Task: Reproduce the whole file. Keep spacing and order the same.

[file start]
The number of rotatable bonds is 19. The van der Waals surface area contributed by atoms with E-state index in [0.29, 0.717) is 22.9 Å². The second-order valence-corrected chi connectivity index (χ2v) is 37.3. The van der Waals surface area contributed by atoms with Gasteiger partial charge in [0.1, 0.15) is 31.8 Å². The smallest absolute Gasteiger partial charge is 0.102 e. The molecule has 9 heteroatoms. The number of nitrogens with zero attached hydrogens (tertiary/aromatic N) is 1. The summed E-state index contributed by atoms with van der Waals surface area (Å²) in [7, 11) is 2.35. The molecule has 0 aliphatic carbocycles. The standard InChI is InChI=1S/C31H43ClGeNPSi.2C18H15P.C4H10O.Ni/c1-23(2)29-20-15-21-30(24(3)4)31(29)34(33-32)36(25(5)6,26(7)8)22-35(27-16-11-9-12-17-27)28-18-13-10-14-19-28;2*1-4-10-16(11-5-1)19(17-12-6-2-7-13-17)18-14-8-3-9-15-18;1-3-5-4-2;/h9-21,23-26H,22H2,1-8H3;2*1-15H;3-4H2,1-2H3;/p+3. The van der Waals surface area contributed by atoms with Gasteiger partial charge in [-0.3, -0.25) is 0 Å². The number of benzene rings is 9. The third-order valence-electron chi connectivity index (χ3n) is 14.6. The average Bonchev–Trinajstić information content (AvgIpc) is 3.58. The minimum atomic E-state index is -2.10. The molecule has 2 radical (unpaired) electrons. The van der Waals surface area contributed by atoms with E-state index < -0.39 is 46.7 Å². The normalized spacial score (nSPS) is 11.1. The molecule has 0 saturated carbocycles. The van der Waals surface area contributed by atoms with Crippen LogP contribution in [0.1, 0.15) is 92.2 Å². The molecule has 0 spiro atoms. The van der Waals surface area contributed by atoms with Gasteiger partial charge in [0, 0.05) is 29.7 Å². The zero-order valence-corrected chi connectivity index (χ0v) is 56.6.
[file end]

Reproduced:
The number of rotatable bonds is 19. The van der Waals surface area contributed by atoms with E-state index in [0.29, 0.717) is 22.9 Å². The second-order valence-corrected chi connectivity index (χ2v) is 37.3. The van der Waals surface area contributed by atoms with Gasteiger partial charge in [0.1, 0.15) is 31.8 Å². The smallest absolute Gasteiger partial charge is 0.102 e. The molecule has 9 heteroatoms. The number of nitrogens with zero attached hydrogens (tertiary/aromatic N) is 1. The summed E-state index contributed by atoms with van der Waals surface area (Å²) in [7, 11) is 2.35. The molecule has 0 aliphatic carbocycles. The standard InChI is InChI=1S/C31H43ClGeNPSi.2C18H15P.C4H10O.Ni/c1-23(2)29-20-15-21-30(24(3)4)31(29)34(33-32)36(25(5)6,26(7)8)22-35(27-16-11-9-12-17-27)28-18-13-10-14-19-28;2*1-4-10-16(11-5-1)19(17-12-6-2-7-13-17)18-14-8-3-9-15-18;1-3-5-4-2;/h9-21,23-26H,22H2,1-8H3;2*1-15H;3-4H2,1-2H3;/p+3. The van der Waals surface area contributed by atoms with Gasteiger partial charge in [-0.3, -0.25) is 0 Å². The number of benzene rings is 9. The third-order valence-electron chi connectivity index (χ3n) is 14.6. The average Bonchev–Trinajstić information content (AvgIpc) is 3.58. The minimum atomic E-state index is -2.10. The molecule has 2 radical (unpaired) electrons. The van der Waals surface area contributed by atoms with E-state index < -0.39 is 46.7 Å². The normalized spacial score (nSPS) is 11.1. The molecule has 0 saturated carbocycles. The van der Waals surface area contributed by atoms with Crippen LogP contribution in [0.1, 0.15) is 92.2 Å². The molecule has 0 spiro atoms. The van der Waals surface area contributed by atoms with Gasteiger partial charge in [0, 0.05) is 29.7 Å². The zero-order valence-corrected chi connectivity index (χ0v) is 56.6.